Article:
China Eases Birth Restrictions For Victims

0 Shares

ZHOUQU, China, Aug. 6 (UPI) — China has relaxed its birth-planning policy for families that lost children in a mudslide last year that killed more than 1,700 people, officials said.

Surgery to reverse previous sterilization procedures has been provided to 27 families and is available free of charge to residents of Zhouqu, in Gansu Province, Xinhua, China’s official state news agency, reported.

A massive mudslide on Aug. 8, 2010, left many families with dead children.

Chinese officials said families can replace the lost children, relaxing laws restricting most Chinese families to one child, although in Zhouqu, rural families are permitted two children.

“With people, we can have everything,” said Yang Chaomei, matriarch of a family that lost all eight children in the mudslide.

Yang said she was happy to see two daughters-in-law have children after the mudslide. “I hope I can have a grandson who will inherit the family line,” Yang said.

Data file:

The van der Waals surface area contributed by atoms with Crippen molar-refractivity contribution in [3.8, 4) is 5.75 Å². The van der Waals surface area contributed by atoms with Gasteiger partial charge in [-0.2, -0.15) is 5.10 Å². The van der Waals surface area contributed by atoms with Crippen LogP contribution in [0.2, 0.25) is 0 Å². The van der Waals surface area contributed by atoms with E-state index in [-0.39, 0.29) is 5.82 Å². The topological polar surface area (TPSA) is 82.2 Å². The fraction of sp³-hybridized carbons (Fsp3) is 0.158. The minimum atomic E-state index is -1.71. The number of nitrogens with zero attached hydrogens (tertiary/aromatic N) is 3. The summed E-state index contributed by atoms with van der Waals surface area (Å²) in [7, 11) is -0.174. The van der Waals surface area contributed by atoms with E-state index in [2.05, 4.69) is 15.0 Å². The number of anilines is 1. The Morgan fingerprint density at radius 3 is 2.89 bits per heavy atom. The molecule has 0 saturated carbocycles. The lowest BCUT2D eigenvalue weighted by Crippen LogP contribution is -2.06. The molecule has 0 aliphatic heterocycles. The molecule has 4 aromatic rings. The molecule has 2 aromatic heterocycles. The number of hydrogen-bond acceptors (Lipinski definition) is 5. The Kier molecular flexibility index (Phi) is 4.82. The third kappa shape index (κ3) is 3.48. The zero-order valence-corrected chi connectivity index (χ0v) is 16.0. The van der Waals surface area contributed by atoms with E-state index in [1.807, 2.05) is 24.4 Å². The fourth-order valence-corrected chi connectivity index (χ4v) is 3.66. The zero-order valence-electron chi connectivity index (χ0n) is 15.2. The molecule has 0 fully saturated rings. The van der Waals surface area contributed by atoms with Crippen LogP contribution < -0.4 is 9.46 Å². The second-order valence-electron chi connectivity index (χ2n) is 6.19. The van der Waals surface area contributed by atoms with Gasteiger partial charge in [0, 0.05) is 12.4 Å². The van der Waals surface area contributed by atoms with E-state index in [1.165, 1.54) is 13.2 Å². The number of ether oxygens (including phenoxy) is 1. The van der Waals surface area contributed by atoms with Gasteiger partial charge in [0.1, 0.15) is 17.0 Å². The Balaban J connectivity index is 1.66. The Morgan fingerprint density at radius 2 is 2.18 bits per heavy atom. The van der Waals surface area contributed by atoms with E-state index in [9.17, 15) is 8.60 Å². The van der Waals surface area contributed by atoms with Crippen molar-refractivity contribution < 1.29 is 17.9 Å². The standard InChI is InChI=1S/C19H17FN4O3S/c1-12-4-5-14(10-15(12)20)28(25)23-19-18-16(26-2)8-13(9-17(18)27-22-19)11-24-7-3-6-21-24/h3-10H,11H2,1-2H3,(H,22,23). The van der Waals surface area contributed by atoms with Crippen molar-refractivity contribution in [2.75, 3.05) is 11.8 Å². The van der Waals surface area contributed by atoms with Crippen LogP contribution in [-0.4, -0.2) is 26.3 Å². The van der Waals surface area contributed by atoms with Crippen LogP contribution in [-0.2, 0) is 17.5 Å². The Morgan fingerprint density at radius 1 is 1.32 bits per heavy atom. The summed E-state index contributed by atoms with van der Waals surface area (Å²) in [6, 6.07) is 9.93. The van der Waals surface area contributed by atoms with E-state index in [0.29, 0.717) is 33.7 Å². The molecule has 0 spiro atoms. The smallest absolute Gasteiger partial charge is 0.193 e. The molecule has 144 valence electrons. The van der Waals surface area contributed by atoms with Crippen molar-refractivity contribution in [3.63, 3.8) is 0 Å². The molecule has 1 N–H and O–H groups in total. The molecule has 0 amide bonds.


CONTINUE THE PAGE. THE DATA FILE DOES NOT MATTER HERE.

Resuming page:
A government-affiliated group said it would give a cash subsidy of about $1,550 to each of the 225 single mothers in Zhouqu living below the poverty line.

The funds will help impoverished single mothers take care of their families, said Han Keyin, head of the women’s federation of Gansu.

Workers were on schedule to complete reconstruction projects in the region, the report said. Crews have begun 108 of 170 reconstruction projects planned.

UPI - United Press International, Inc.

Since 1907, United Press International (UPI) has been a leading provider of critical information to media outlets, businesses, governments and researchers worldwide.

Join the Discussion

Comment Policy: We encourage an open discussion with a wide range of viewpoints, even extreme ones, but we will not tolerate racism, profanity or slanderous comments toward the author(s) or comment participants. Make your case passionately, but civilly. Please don't stoop to name calling. We use filters for spam protection. If your comment does not appear, it is likely because it violates the above policy or contains links or language typical of spam. We reserve the right to remove comments at our discretion.